Halloween is next week. But while I had it on my mind, I decided to revisit 1982’s Poltergeist…a horror film that I loved as a kid and haven’t seen in over 15 years.
Upon revisit, it didn’t hold up as well as I had hoped.
Nevertheless, I noticed a few themes and given the time of the year, I thought “fuck it…I’ll go ahead and discuss the thematic and symbolic underpinnings of Poltergeist.”
All good horror films are analogous to the real world.
And right from the film’s beginning, we’re presented with a powerful image: heroic scenes from America’s history presented on a television screen with the Star-Spangled Banner proudly playing. Suddenly the images cut to static where we are introduced to a modern sleeping family. One could be easily mislead from watching the opening shot…at least I was confused when I first watched it. “Is this a horror movie?” I thought. Then the images abruptly stop. Of course, that was the way how television stations operated before infomercials. But there’s another way that we could look at this opening scene, and it’s a theme that runs throughout the movie: American values suddenly being “shut out”, notably by television, which causes the decline in American families.
Not only do families suffer from television, but so do neighborly relations. This is most evident when Craig T. Nelson gets into a remote control war with his next door neighbor, which appears to be a continuous source of contention.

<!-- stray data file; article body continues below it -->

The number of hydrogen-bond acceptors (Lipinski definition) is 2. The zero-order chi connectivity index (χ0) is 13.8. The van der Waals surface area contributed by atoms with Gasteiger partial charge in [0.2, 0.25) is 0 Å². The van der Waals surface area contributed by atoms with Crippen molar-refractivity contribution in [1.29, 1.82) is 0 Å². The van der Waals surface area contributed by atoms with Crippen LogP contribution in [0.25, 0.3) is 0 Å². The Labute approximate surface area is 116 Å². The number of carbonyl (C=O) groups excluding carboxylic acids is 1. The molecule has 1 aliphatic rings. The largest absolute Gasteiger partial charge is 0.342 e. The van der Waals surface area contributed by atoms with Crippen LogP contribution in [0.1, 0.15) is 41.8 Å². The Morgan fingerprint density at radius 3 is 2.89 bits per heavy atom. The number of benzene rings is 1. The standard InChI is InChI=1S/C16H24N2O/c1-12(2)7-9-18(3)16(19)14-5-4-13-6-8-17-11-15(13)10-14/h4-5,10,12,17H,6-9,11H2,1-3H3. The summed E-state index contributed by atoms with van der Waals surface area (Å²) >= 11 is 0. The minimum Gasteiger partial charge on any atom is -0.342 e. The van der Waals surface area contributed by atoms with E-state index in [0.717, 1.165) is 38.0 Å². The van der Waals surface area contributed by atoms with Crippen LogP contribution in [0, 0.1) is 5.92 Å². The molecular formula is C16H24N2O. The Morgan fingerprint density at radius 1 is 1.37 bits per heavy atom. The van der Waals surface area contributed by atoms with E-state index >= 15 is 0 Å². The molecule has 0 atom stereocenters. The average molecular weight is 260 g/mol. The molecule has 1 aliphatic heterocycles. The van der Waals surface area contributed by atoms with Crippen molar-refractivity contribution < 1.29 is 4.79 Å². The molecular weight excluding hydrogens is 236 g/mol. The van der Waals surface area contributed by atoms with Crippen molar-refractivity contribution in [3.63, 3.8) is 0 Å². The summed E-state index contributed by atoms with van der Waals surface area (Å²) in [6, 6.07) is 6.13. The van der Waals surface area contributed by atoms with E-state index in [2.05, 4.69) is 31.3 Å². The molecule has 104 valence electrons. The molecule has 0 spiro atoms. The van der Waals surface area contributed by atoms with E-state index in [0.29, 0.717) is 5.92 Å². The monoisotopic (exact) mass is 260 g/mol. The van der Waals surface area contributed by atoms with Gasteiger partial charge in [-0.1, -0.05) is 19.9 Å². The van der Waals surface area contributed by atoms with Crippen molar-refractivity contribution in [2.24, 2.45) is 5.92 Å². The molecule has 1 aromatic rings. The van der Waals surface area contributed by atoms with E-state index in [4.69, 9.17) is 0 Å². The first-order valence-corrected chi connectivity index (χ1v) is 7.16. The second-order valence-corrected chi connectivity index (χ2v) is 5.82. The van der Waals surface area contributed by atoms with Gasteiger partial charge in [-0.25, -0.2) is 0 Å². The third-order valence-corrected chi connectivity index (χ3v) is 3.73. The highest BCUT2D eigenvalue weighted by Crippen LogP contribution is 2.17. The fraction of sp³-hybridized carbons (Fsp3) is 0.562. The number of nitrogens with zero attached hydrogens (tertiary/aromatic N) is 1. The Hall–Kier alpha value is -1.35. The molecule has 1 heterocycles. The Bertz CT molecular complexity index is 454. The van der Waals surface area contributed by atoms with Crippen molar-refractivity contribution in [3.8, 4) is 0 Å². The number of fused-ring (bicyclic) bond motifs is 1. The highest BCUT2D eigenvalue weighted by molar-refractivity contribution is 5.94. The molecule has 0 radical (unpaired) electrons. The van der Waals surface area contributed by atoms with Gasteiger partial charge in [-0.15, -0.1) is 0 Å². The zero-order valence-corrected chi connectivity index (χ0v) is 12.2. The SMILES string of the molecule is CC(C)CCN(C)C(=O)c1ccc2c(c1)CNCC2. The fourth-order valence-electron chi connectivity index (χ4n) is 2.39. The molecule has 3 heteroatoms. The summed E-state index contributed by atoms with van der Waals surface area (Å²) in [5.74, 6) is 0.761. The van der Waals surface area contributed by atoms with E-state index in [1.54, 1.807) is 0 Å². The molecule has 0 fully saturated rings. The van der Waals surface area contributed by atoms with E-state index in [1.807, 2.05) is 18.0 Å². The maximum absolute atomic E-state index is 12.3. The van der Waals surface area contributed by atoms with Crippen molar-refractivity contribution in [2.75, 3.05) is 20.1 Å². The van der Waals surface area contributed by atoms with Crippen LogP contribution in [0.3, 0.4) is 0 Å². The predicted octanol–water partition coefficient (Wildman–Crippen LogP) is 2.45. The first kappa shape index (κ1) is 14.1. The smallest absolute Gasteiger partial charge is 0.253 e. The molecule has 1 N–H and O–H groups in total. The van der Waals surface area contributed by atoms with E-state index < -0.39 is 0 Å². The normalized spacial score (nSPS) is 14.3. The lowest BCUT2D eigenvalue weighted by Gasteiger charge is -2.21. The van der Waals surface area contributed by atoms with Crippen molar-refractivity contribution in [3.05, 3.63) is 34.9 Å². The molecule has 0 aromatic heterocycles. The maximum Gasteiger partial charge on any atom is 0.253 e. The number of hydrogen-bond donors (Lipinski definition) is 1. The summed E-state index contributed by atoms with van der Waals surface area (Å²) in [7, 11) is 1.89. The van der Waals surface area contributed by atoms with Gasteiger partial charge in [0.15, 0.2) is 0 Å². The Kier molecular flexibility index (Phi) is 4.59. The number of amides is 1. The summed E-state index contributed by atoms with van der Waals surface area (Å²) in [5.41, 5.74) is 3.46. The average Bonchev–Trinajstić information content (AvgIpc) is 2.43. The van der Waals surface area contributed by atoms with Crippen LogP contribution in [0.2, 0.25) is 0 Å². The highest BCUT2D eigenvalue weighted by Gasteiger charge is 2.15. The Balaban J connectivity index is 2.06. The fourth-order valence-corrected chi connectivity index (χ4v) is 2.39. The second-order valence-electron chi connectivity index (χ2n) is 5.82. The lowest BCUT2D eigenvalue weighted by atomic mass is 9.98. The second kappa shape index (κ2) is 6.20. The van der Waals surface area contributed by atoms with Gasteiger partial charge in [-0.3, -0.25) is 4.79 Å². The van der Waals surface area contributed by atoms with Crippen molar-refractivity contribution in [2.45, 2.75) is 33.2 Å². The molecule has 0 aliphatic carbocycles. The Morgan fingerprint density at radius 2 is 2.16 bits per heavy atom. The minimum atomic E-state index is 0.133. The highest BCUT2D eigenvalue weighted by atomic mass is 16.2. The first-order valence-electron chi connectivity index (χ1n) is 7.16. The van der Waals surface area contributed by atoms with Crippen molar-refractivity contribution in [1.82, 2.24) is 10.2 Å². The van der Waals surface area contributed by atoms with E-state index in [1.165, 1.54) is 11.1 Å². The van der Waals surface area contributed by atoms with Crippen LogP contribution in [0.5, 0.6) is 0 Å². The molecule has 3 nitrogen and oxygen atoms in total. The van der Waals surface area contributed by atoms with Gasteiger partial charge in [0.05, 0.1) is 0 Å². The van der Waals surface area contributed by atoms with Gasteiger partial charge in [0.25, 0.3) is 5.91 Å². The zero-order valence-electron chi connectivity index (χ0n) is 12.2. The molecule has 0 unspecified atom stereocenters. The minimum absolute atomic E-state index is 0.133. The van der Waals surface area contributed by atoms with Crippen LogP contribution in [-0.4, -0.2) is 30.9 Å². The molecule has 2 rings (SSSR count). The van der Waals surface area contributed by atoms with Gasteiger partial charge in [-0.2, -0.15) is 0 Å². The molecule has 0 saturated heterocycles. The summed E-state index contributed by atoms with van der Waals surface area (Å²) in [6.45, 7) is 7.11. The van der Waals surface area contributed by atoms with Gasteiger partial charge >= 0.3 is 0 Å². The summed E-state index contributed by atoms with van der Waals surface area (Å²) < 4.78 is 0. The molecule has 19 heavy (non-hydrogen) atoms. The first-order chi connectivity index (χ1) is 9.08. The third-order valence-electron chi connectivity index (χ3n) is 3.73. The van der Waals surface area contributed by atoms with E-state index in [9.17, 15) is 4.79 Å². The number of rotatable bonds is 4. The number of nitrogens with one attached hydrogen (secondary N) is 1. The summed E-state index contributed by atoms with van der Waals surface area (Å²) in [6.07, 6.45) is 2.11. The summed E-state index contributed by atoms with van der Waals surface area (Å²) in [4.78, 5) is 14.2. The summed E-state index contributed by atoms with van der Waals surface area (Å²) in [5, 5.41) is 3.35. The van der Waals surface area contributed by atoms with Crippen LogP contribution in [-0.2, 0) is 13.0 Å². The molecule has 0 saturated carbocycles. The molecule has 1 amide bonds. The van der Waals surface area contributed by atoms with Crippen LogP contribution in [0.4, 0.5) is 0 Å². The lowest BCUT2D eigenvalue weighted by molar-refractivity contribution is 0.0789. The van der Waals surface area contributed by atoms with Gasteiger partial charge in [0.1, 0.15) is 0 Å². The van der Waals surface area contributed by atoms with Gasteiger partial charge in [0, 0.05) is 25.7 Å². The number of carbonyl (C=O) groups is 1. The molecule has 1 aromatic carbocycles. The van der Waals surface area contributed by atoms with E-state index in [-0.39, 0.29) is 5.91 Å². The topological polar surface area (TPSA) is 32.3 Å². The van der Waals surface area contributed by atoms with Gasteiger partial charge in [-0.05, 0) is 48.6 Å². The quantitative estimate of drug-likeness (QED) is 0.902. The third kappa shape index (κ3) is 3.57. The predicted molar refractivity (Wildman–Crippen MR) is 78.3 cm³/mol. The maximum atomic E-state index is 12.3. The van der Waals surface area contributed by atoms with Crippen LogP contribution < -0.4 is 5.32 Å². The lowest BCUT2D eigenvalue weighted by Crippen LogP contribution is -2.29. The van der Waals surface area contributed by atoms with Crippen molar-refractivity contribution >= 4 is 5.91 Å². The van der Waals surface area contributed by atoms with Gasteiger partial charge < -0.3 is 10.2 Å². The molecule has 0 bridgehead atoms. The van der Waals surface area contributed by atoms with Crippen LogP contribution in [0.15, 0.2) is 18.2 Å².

Both Craig T. Nelson and JoBeth Williams are presented as products of the 1960s. Williams still stashes weed and tries to appeal to her husband’s former “open-mindedness” when getting excited about the supernatural occurrences when they first started happening. Nelson doesn’t share his wife’s 60s-style optimism for these events. He appears to be growing more “conservative” in nature, with reading Ronald Reagan’s biography while his wife smoked weed as an example. Nevertheless, they’re presented as naïve parents, unaware of the deterioration of their family with their older daughter spending significant portions of her time disconnected from everyone else, middle son buried in pop-culture (From what I recall, he is never shown with friends, and is sometimes ignored by his parents), and younger daughter (Carol Ann) becoming obsessed with television.
Carol Ann’s obsession sometimes draws attention from family members, but is mostly ignored. In a rather humorous scene, with Carol Ann’s eyes fixated on a static television screen, Williams becomes concerned for her daughter’s eyes and changes the channel to a presumably violent war film. The joke being that she is more concerned with her children standing too close to the TV over the content that they’re watching. In fact, Williams seems to show absolutely no concern for the content that her children are consuming as their 8-year-old son has a poster of the film Alien. But eventually, Carol Ann’s “obsession” overtakes her as she is dragged into this supernatural world that was unleashed through the bedroom TV.